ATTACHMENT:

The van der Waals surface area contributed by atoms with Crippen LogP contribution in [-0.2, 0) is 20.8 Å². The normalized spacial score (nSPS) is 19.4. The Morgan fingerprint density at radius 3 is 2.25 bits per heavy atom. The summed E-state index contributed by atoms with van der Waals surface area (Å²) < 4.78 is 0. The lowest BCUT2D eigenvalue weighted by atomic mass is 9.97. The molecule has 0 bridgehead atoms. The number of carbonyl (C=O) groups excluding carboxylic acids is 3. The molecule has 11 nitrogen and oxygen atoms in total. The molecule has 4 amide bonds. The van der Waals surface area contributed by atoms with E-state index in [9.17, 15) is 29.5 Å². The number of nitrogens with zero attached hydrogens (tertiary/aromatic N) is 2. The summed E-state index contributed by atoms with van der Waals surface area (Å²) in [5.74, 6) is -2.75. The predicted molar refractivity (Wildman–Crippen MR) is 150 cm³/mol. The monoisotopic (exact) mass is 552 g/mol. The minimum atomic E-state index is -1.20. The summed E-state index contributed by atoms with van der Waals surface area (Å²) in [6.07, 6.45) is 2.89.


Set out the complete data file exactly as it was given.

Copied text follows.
The van der Waals surface area contributed by atoms with Crippen LogP contribution in [-0.2, 0) is 20.8 Å². The normalized spacial score (nSPS) is 19.4. The Morgan fingerprint density at radius 3 is 2.25 bits per heavy atom. The summed E-state index contributed by atoms with van der Waals surface area (Å²) < 4.78 is 0. The lowest BCUT2D eigenvalue weighted by atomic mass is 9.97. The molecule has 0 bridgehead atoms. The number of carbonyl (C=O) groups excluding carboxylic acids is 3. The molecule has 11 nitrogen and oxygen atoms in total. The molecule has 4 amide bonds. The van der Waals surface area contributed by atoms with E-state index in [9.17, 15) is 29.5 Å². The number of nitrogens with zero attached hydrogens (tertiary/aromatic N) is 2. The summed E-state index contributed by atoms with van der Waals surface area (Å²) in [5.74, 6) is -2.75. The predicted molar refractivity (Wildman–Crippen MR) is 150 cm³/mol. The monoisotopic (exact) mass is 552 g/mol. The minimum atomic E-state index is -1.20. The summed E-state index contributed by atoms with van der Waals surface area (Å²) in [6.07, 6.45) is 2.89.